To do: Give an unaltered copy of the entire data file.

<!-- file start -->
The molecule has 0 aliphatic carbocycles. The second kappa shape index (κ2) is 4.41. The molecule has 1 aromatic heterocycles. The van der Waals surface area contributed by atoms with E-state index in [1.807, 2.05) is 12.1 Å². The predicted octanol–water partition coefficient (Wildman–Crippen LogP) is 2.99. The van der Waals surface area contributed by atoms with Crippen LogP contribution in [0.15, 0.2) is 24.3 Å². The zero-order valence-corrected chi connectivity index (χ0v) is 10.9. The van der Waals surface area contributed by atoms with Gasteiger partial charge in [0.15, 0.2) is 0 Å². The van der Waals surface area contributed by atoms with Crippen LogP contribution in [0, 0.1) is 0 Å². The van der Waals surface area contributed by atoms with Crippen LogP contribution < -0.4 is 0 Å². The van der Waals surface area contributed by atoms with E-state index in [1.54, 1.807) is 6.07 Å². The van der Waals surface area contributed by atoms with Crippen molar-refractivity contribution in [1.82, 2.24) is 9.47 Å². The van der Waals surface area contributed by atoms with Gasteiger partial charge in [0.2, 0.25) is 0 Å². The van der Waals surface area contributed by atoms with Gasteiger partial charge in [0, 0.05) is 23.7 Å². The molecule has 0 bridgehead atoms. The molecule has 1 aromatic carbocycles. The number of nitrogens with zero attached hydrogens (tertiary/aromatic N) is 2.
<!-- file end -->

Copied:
The molecule has 0 aliphatic carbocycles. The second kappa shape index (κ2) is 4.41. The molecule has 1 aromatic heterocycles. The van der Waals surface area contributed by atoms with E-state index in [1.807, 2.05) is 12.1 Å². The predicted octanol–water partition coefficient (Wildman–Crippen LogP) is 2.99. The van der Waals surface area contributed by atoms with Crippen LogP contribution in [0.15, 0.2) is 24.3 Å². The zero-order valence-corrected chi connectivity index (χ0v) is 10.9. The van der Waals surface area contributed by atoms with Gasteiger partial charge in [0.15, 0.2) is 0 Å². The van der Waals surface area contributed by atoms with Crippen LogP contribution in [0, 0.1) is 0 Å². The van der Waals surface area contributed by atoms with Crippen LogP contribution < -0.4 is 0 Å². The van der Waals surface area contributed by atoms with E-state index in [1.54, 1.807) is 6.07 Å². The van der Waals surface area contributed by atoms with Crippen molar-refractivity contribution in [1.82, 2.24) is 9.47 Å². The van der Waals surface area contributed by atoms with Gasteiger partial charge in [0.2, 0.25) is 0 Å². The van der Waals surface area contributed by atoms with Gasteiger partial charge in [0, 0.05) is 23.7 Å². The molecule has 0 bridgehead atoms. The molecule has 1 aromatic carbocycles. The number of nitrogens with zero attached hydrogens (tertiary/aromatic N) is 2.